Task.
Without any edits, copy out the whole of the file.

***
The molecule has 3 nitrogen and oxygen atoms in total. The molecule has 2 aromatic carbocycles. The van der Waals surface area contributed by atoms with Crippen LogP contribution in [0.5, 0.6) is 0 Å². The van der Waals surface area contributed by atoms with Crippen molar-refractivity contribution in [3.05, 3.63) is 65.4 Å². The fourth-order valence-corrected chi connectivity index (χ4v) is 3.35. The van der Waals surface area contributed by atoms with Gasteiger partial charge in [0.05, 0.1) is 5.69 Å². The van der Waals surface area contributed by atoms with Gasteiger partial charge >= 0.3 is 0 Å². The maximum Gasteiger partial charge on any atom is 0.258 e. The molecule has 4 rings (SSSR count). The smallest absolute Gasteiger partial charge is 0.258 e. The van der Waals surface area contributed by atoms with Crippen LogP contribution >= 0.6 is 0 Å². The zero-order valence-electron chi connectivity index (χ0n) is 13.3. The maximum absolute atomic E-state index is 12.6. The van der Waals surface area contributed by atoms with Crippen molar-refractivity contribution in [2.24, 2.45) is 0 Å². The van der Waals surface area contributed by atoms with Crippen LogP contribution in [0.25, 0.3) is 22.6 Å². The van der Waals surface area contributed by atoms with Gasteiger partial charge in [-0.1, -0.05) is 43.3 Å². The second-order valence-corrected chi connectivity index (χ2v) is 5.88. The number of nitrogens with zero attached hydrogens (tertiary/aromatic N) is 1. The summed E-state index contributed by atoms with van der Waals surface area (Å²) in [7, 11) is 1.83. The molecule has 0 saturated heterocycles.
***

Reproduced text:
The molecule has 3 nitrogen and oxygen atoms in total. The molecule has 2 aromatic carbocycles. The van der Waals surface area contributed by atoms with Crippen LogP contribution in [0.5, 0.6) is 0 Å². The van der Waals surface area contributed by atoms with Crippen molar-refractivity contribution in [3.05, 3.63) is 65.4 Å². The fourth-order valence-corrected chi connectivity index (χ4v) is 3.35. The van der Waals surface area contributed by atoms with Gasteiger partial charge in [0.05, 0.1) is 5.69 Å². The van der Waals surface area contributed by atoms with Gasteiger partial charge >= 0.3 is 0 Å². The maximum Gasteiger partial charge on any atom is 0.258 e. The molecule has 4 rings (SSSR count). The smallest absolute Gasteiger partial charge is 0.258 e. The van der Waals surface area contributed by atoms with Crippen LogP contribution >= 0.6 is 0 Å². The zero-order valence-electron chi connectivity index (χ0n) is 13.3. The maximum absolute atomic E-state index is 12.6. The van der Waals surface area contributed by atoms with Crippen molar-refractivity contribution in [2.24, 2.45) is 0 Å². The van der Waals surface area contributed by atoms with Crippen LogP contribution in [0.25, 0.3) is 22.6 Å². The van der Waals surface area contributed by atoms with Gasteiger partial charge in [-0.1, -0.05) is 43.3 Å². The second-order valence-corrected chi connectivity index (χ2v) is 5.88. The number of nitrogens with zero attached hydrogens (tertiary/aromatic N) is 1. The summed E-state index contributed by atoms with van der Waals surface area (Å²) in [7, 11) is 1.83. The molecule has 0 saturated heterocycles.